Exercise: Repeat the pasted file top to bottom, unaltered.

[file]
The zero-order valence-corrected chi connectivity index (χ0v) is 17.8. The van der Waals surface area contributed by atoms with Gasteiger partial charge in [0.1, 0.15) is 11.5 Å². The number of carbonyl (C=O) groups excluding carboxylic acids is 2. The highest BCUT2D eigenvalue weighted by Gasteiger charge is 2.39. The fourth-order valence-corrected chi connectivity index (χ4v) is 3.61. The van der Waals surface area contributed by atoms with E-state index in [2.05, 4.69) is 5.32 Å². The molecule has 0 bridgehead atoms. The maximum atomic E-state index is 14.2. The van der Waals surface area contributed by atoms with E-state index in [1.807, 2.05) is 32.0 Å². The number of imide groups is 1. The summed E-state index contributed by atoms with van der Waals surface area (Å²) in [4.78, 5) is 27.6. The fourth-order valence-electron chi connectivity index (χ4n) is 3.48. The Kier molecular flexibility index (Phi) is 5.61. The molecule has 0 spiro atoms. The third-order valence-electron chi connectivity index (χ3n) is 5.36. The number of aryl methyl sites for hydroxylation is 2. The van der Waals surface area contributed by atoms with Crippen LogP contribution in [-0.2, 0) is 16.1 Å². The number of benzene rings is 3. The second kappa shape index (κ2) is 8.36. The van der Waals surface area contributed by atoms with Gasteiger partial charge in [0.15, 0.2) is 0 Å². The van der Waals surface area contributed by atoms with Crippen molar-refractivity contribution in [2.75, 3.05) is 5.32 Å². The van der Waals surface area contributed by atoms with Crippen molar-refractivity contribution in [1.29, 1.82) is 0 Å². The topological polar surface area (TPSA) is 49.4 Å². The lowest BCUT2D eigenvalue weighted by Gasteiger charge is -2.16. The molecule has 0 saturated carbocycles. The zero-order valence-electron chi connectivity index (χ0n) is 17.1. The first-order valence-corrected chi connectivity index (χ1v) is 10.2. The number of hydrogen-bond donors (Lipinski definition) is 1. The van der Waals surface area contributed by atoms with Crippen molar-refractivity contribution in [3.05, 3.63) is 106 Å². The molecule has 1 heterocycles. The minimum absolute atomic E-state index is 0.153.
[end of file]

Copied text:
The zero-order valence-corrected chi connectivity index (χ0v) is 17.8. The van der Waals surface area contributed by atoms with Gasteiger partial charge in [0.1, 0.15) is 11.5 Å². The number of carbonyl (C=O) groups excluding carboxylic acids is 2. The highest BCUT2D eigenvalue weighted by Gasteiger charge is 2.39. The fourth-order valence-corrected chi connectivity index (χ4v) is 3.61. The van der Waals surface area contributed by atoms with E-state index in [2.05, 4.69) is 5.32 Å². The molecule has 0 bridgehead atoms. The maximum atomic E-state index is 14.2. The van der Waals surface area contributed by atoms with E-state index in [1.807, 2.05) is 32.0 Å². The number of imide groups is 1. The summed E-state index contributed by atoms with van der Waals surface area (Å²) in [4.78, 5) is 27.6. The fourth-order valence-electron chi connectivity index (χ4n) is 3.48. The Kier molecular flexibility index (Phi) is 5.61. The molecule has 0 spiro atoms. The third-order valence-electron chi connectivity index (χ3n) is 5.36. The number of aryl methyl sites for hydroxylation is 2. The van der Waals surface area contributed by atoms with Crippen LogP contribution in [-0.2, 0) is 16.1 Å². The number of benzene rings is 3. The second kappa shape index (κ2) is 8.36. The van der Waals surface area contributed by atoms with Gasteiger partial charge in [0.15, 0.2) is 0 Å². The van der Waals surface area contributed by atoms with Crippen molar-refractivity contribution in [2.75, 3.05) is 5.32 Å². The van der Waals surface area contributed by atoms with Crippen molar-refractivity contribution in [1.29, 1.82) is 0 Å². The topological polar surface area (TPSA) is 49.4 Å². The lowest BCUT2D eigenvalue weighted by Gasteiger charge is -2.16. The molecule has 0 saturated carbocycles. The zero-order valence-electron chi connectivity index (χ0n) is 17.1. The first-order valence-corrected chi connectivity index (χ1v) is 10.2. The number of hydrogen-bond donors (Lipinski definition) is 1. The van der Waals surface area contributed by atoms with Crippen molar-refractivity contribution in [3.05, 3.63) is 106 Å². The molecule has 1 heterocycles. The minimum absolute atomic E-state index is 0.153.